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Water Of Life Churches Are Becoming More Selective About Whom They Baptize

In Bonny Morris’ family, babies get baptized, usually before their first birthday.

“It’s a tradition I firmly believe in,” she said.

The Spokane grandmother was planning on having her 8-month-old granddaughter Ashley baptized today, on Easter. But she can’t find a minister to perform the rite, because she doesn’t belong to a church and neither do the baby’s parents.

“I’ve made her a beautiful christening gown and now she’s probably going to outgrow it,” Morris said.

Baptism, a universal ceremony among all Christians, has changed since Morris’ children were small.

A quarter-century ago, Morris popped into a Catholic church on Easter and had her oldest daughter baptized. “It was so simple then,” she said.

No longer will most ministers do that. While many churches baptize new members on Easter morning or during the Easter vigil, ministers are asking questions of the people they baptize. Many won’t baptize children until they are old enough to profess their beliefs.

Other pastors require at least one parent to be a member of a church before baptizing an infant.

The safeguards are meant to put meaning back into the sacrament of baptism.

“You just can’t baptize indiscriminately,” said the Rev. Mike Savelesky, pastor of St. Peter’s Catholic Church. “This is not a magic rite. If there is not a context of someone being nurtured in the faith, then you postpone the baptism until they are.”

Since Jesus was baptized by John the Baptist in the Jordan River, Christians have baptized each other as a rite of initiation.

It’s always been the most significant sacrament among Christians, said Jim Dallen, chairman of the religious studies department at Gonzaga University.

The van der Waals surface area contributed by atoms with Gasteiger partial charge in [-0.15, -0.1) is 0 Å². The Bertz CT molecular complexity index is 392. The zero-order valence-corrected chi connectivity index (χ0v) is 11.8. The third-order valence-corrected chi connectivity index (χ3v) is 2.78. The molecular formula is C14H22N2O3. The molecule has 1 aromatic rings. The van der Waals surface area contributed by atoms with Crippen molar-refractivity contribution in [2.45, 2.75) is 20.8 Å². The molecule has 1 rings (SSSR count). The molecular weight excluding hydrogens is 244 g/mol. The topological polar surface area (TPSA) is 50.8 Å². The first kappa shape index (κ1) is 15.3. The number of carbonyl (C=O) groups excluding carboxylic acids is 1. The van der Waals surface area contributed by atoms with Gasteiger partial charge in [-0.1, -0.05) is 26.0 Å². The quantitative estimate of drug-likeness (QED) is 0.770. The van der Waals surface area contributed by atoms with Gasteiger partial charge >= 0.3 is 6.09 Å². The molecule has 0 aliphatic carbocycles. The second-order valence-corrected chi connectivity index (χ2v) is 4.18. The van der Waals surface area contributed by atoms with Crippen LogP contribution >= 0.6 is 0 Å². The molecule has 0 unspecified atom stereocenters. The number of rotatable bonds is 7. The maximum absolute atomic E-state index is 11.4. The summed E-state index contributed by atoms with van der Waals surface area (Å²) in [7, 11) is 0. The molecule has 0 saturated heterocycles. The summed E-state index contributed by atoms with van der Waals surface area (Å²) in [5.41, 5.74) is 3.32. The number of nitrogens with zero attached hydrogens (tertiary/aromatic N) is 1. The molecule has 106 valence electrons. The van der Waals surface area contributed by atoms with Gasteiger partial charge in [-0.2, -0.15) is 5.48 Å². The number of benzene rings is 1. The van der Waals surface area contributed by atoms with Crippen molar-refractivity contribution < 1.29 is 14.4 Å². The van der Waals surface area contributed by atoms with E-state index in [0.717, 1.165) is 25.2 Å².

“Baptism is necessary for being identified as a Christian,” he said.

Many people seek baptisms for the wrong reasons, said the Rev. Dave Peterson, pastor of First Presbyterian Church.

Fearing a child will go to hell if he dies before being baptized is the wrong reason, Peterson said. Family tradition is also a poor reason for baptism, he said.

“People don’t understand the nature of baptism,” he said. “We are celebrating God’s gift of grace to us, his unmerited favor, his free love.”

In order to preserve the symbolism, it’s important to evaluate parents’ ability to keep the promises they make during baptism, he said.

That response further alienated Morris’ family from organized religion.

“We simply want to dedicate this child to God,” she said. “I don’t see how that has anything to do with joining a church.”

Turning away a family seeking baptism for their baby is one of the hardest things a minister has to do, Peterson said.

“Their motives are genuine. They want to do the right thing for this child,” he said. “But they don’t see that the Christian life, through the Christian community, is what really matters.”

From the beginning, baptisms have been done in a variety of forms. They still are.